The leaves are definitely starting to change around here. I love fall color, and one of the upsides of the season is that even driving around in the car becomes this beautiful experience.
That’s good because I spent a fair amount of time in the car over the past few days. On Thursday, I drove to Princeton to give a reading at Labyrinth Books on Nassau Street as part of the She Roars conference. I got to meet the authors of Code Girls, Flight Season, and Mary B. Although I wasn’t there long, it was really fun to be in town.
On Friday, we celebrated my daughter’s 7th birthday. She wore a tutu to school. She got a birthday crown at school. And my husband, my mother-in-law, and I could all come in to her class at 2:45 p.m. to celebrate. So that was pretty exciting. I read The Girl Who Wouldn’t Brush Her Hair, and the teacher read the cards that everyone wrote. Then my husband took our daughter to go buy a hermit crab. So we now have a tank and a new family member possibly named Luna (although this name changes frequently; Luna herself is too busy burrowing to care).
We had fondue for the birthday dinner, opened family presents, and then drove to Fairmont Park to go to The Glow. This is a display of thousands of carved pumpkins. It was pretty similar to last year, though the addition of a Super Bowl champions display, and a graveyard with all the New England Patriots players’ names on the stones, was a nice local crowd-pleasing touch.
Saturday I woke up early to meet Jane at 6:30 a.m. and run 8 miles on a local trail. We started in the dark. It is not getting light until 7 a.m. these days. While I don’t like the prospect of dusk at 5 p.m. (which is the inevitable result of the Daylight Savings shift) it will be nice to have light in the morning. One morning this week I had gotten up to run outside but it didn’t really feel safe enough to run until 6:40 a.m., which cuts into the kid-getting-ready time. (We don’t have sidewalks in our neighborhood, maybe if I had head-to-toe reflective gear — I welcome suggestions from people who run in the dark.)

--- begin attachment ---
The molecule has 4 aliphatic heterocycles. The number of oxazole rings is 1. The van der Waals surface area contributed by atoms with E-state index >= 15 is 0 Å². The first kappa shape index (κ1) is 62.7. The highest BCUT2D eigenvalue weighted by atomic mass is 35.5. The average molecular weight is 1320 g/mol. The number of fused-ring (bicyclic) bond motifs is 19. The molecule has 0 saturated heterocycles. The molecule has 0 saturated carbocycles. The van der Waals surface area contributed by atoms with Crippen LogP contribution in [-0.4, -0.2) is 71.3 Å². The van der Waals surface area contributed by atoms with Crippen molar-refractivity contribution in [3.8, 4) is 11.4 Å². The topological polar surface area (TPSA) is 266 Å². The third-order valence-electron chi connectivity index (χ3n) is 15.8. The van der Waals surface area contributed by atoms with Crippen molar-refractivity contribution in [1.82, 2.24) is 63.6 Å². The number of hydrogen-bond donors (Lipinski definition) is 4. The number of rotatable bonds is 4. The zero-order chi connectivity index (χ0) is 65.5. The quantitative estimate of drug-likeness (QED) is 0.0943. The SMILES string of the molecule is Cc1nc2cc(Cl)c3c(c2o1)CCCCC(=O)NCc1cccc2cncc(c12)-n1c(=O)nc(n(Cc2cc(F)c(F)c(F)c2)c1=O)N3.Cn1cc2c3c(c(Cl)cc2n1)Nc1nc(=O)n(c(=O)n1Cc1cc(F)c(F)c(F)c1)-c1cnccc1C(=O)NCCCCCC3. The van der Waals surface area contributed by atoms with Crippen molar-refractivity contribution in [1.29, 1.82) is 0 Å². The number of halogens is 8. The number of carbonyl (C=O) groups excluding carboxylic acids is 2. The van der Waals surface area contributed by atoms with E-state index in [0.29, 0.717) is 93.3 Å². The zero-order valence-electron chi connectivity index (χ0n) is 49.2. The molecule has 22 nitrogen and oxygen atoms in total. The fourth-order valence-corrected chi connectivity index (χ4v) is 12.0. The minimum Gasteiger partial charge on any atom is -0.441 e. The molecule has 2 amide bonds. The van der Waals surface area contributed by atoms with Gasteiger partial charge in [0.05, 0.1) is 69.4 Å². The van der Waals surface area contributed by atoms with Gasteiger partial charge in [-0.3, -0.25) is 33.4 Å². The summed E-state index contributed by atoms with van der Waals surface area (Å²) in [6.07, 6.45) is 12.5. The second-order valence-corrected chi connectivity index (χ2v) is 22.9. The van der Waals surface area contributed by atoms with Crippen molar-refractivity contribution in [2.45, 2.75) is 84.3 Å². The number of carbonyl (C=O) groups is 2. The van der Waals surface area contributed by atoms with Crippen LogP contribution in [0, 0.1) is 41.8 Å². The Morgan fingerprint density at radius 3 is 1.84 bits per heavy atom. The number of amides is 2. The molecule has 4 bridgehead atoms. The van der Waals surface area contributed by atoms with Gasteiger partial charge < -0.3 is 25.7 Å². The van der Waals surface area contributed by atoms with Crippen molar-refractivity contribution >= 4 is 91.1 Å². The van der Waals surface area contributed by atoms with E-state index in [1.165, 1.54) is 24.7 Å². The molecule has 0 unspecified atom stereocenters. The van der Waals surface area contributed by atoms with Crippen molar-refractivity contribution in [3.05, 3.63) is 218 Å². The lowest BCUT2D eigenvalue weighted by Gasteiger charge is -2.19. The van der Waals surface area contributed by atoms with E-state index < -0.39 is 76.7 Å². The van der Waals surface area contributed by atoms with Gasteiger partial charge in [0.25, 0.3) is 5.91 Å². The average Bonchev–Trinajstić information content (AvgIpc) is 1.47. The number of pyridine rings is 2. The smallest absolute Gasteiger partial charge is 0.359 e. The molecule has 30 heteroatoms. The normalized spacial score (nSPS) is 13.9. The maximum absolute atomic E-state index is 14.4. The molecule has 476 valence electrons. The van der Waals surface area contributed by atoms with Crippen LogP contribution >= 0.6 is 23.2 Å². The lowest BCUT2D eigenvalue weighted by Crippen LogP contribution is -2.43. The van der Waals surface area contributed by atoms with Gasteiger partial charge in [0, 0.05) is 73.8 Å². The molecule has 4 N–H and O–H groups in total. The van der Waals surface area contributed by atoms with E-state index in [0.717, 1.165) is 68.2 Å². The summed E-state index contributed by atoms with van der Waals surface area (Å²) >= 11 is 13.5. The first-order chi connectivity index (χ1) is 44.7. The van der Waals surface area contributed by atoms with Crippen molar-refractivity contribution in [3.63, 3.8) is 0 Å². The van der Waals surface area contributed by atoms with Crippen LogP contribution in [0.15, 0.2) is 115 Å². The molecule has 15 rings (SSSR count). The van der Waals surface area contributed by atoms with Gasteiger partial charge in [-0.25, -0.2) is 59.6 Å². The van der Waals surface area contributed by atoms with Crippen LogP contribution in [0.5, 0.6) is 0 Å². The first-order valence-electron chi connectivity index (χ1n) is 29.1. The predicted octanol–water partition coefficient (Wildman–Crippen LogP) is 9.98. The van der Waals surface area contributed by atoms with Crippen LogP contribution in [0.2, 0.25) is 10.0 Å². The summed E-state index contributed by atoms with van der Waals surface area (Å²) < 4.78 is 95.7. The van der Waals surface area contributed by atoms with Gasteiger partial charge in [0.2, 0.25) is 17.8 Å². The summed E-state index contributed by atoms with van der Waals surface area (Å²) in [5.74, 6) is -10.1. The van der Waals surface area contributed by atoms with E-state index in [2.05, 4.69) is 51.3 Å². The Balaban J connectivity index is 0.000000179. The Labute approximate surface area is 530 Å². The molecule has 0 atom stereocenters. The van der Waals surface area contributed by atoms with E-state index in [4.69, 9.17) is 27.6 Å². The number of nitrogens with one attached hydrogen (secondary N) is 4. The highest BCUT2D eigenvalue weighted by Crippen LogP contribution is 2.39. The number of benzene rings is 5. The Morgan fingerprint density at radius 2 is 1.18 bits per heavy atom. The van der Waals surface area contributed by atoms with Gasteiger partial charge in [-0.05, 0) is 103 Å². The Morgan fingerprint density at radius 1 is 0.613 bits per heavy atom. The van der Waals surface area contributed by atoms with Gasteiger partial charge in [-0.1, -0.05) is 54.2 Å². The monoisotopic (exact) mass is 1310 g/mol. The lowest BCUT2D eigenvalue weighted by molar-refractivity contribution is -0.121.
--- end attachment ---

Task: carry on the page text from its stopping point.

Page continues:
We got in our 8 miles (and change) by 8 a.m., at which point I zoomed back home, said hello to everyone and showered, and zipped out to drive back over to Princeton, arriving by 9:45 to meet my fellow panelists for another She Roars-related event: a panel on combining work and family. There were four of us from the classes of 2000 and 2001 and between us we had 17 children. Adding in the moderator (a rock star engineering professor) got us to 21. So it was fun to hear everyone’s stories of managing their (large) families and their careers.
I got home around 2:00 p.m., which bought me approximately an hour of downtime before we loaded up the cars to go to my daughter’s birthday party at this indoor bouncy-house place called Bounce U. This felt slightly more contained than the Go Kart-arcade-Laser Tag craziness of my 9-year-old son’s party last week. So I felt a lot more relaxed.
Then it was home to open presents and watch the Texas A&M game. Well, some of it. I put the 3-year-old to bed, and watched for a bit, but I was tired, and it went into overtime, so I had to learn of the victory the next morning.
Sunday was very, very chill…for me. I sang with the chamber choir in church, and while I was there, my husband and mother-in-law elected to take the kids to NYC. So they were gone all day. I did a lot of work, but I also may have napped for 90 minutes….